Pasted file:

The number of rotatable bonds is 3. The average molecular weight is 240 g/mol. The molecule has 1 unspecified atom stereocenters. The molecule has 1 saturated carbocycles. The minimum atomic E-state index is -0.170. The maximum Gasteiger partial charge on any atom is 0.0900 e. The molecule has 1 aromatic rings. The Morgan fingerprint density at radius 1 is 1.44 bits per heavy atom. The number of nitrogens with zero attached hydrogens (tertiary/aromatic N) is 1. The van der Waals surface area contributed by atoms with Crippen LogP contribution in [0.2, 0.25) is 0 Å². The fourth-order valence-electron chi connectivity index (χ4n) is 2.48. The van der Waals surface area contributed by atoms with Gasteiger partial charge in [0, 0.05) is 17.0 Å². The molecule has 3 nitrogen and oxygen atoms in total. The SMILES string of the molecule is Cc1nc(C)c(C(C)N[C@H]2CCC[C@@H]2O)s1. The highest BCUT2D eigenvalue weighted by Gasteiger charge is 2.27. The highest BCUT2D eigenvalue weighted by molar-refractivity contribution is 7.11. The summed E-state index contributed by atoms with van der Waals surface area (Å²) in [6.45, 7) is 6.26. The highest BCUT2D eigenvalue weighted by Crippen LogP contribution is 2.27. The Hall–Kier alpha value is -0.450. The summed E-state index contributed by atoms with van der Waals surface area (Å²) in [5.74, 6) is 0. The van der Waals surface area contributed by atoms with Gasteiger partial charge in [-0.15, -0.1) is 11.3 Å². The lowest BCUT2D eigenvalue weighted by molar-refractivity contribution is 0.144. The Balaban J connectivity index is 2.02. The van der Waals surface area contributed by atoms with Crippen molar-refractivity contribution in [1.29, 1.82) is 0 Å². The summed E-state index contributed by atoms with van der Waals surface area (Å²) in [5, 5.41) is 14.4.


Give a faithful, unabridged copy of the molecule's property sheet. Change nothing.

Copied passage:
The number of rotatable bonds is 3. The average molecular weight is 240 g/mol. The molecule has 1 unspecified atom stereocenters. The molecule has 1 saturated carbocycles. The minimum atomic E-state index is -0.170. The maximum Gasteiger partial charge on any atom is 0.0900 e. The molecule has 1 aromatic rings. The Morgan fingerprint density at radius 1 is 1.44 bits per heavy atom. The number of nitrogens with zero attached hydrogens (tertiary/aromatic N) is 1. The van der Waals surface area contributed by atoms with Crippen LogP contribution in [0.2, 0.25) is 0 Å². The fourth-order valence-electron chi connectivity index (χ4n) is 2.48. The van der Waals surface area contributed by atoms with Gasteiger partial charge in [0, 0.05) is 17.0 Å². The molecule has 3 nitrogen and oxygen atoms in total. The SMILES string of the molecule is Cc1nc(C)c(C(C)N[C@H]2CCC[C@@H]2O)s1. The highest BCUT2D eigenvalue weighted by Gasteiger charge is 2.27. The highest BCUT2D eigenvalue weighted by molar-refractivity contribution is 7.11. The summed E-state index contributed by atoms with van der Waals surface area (Å²) in [6.45, 7) is 6.26. The highest BCUT2D eigenvalue weighted by Crippen LogP contribution is 2.27. The Hall–Kier alpha value is -0.450. The summed E-state index contributed by atoms with van der Waals surface area (Å²) in [5.74, 6) is 0. The van der Waals surface area contributed by atoms with Gasteiger partial charge in [-0.15, -0.1) is 11.3 Å². The lowest BCUT2D eigenvalue weighted by molar-refractivity contribution is 0.144. The Balaban J connectivity index is 2.02. The van der Waals surface area contributed by atoms with Crippen molar-refractivity contribution in [1.29, 1.82) is 0 Å². The summed E-state index contributed by atoms with van der Waals surface area (Å²) in [5, 5.41) is 14.4.